ANSWER: A failure to reproduce studies accurately is a big problem for biomedical research, but picking out the use of animal studies as the main problem is inaccurate.
In biomedical research, animal studies may be difficult to recreate, but the problem is more to do with laboratory practices than an innate problem with using animals. Even looking at the paper that is often referenced by activists on this claim, it considers preclinical research as a whole – including problems with reproducing cell-based or computer research. It would be wrong therefore to suggest that non-animal methods are the only solution to this – as they too can be difficult to replicate.
It is true that there is what scientists call a ‘reproducibility crisis’, and it affects many different areas of science, not just animal studies. A Nature study found that 77% of chemists, and more than 60% of physicists struggled to reproduce results obtained in another lab. Another study of some of the most influential cancer sciences papers showed that more than half of them could not be reproduced, blaming “underlying data, protocols, statistical code, and reagent sources…and tumour cells not behaving as expected.”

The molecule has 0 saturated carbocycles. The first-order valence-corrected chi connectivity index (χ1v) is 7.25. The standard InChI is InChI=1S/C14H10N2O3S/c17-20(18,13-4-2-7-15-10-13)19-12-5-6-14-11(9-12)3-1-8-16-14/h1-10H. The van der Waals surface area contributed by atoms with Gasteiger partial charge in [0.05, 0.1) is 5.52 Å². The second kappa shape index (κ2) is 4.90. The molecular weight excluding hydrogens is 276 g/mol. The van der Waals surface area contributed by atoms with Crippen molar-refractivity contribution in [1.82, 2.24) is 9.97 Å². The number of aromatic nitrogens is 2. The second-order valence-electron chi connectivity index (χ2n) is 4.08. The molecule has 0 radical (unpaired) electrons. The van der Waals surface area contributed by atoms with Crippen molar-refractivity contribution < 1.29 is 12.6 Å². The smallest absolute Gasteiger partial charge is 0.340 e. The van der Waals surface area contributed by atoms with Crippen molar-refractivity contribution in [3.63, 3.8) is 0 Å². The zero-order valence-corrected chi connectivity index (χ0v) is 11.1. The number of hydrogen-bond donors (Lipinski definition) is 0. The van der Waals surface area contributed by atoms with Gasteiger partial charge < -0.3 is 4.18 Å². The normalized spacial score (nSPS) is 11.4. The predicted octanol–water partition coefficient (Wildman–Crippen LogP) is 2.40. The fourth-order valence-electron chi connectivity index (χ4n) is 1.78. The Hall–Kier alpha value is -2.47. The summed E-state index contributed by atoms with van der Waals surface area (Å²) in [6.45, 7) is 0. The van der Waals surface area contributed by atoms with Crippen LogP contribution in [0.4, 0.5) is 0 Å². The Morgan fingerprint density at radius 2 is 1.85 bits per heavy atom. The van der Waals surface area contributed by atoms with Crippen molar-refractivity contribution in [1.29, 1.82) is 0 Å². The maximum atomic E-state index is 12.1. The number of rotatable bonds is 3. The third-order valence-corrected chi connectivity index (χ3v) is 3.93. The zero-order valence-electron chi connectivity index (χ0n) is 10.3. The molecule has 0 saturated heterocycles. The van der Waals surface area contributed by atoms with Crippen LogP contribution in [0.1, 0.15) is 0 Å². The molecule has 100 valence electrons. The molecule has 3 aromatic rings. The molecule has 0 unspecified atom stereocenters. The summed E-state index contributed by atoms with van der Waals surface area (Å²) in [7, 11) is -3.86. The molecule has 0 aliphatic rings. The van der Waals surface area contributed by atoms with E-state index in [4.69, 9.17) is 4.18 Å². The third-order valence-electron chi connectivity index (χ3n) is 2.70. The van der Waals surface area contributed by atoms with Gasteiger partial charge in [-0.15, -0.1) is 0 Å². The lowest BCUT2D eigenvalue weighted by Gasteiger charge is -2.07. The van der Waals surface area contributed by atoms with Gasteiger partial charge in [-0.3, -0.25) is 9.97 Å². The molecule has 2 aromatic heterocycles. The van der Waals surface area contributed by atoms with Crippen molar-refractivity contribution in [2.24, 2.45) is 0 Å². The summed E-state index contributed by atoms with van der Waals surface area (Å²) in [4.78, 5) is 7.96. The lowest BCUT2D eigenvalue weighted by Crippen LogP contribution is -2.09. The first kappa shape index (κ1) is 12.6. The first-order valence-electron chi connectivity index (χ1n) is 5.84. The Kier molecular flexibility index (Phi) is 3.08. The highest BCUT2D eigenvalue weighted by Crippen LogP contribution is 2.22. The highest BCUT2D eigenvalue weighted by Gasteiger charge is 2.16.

It is true that there is what scientists call a ‘reproducibility crisis’, and it affects many different areas of science, not just animal studies.
Often, the 89%/90% figure is used alongside claims that animal research is unreliable and cannot be replicated, and therefore it has no value. EARA has attended several conferences where activist groups claim that as much as 50% of all animal research is not reproducible. However, it’s clear when looking more closely at all the studies above we have referenced, that the problem is wider than just animal research.
90% of animal tests are not predictive of human disease - Humane Research Australia
ANSWER: We have medicines, vaccines and medical devices to improve and extend the quality of life for countless patients, and have eradicated some diseases completely, with research using animals an important part of that process.
In an article written by Associate Professor Brett Lidbury, of Humane Research Australia, he referenced a study questioning whether animals have been relevant in any medical discovery throughout history. If this were true, then treatments for diabetes, heart rhythm issues, cancers and even bacterial infections would not exist today. One of the most used cancer treatments, Herceptin, was developed thanks to identification of a cell receptor involved in breast cancer development in mice.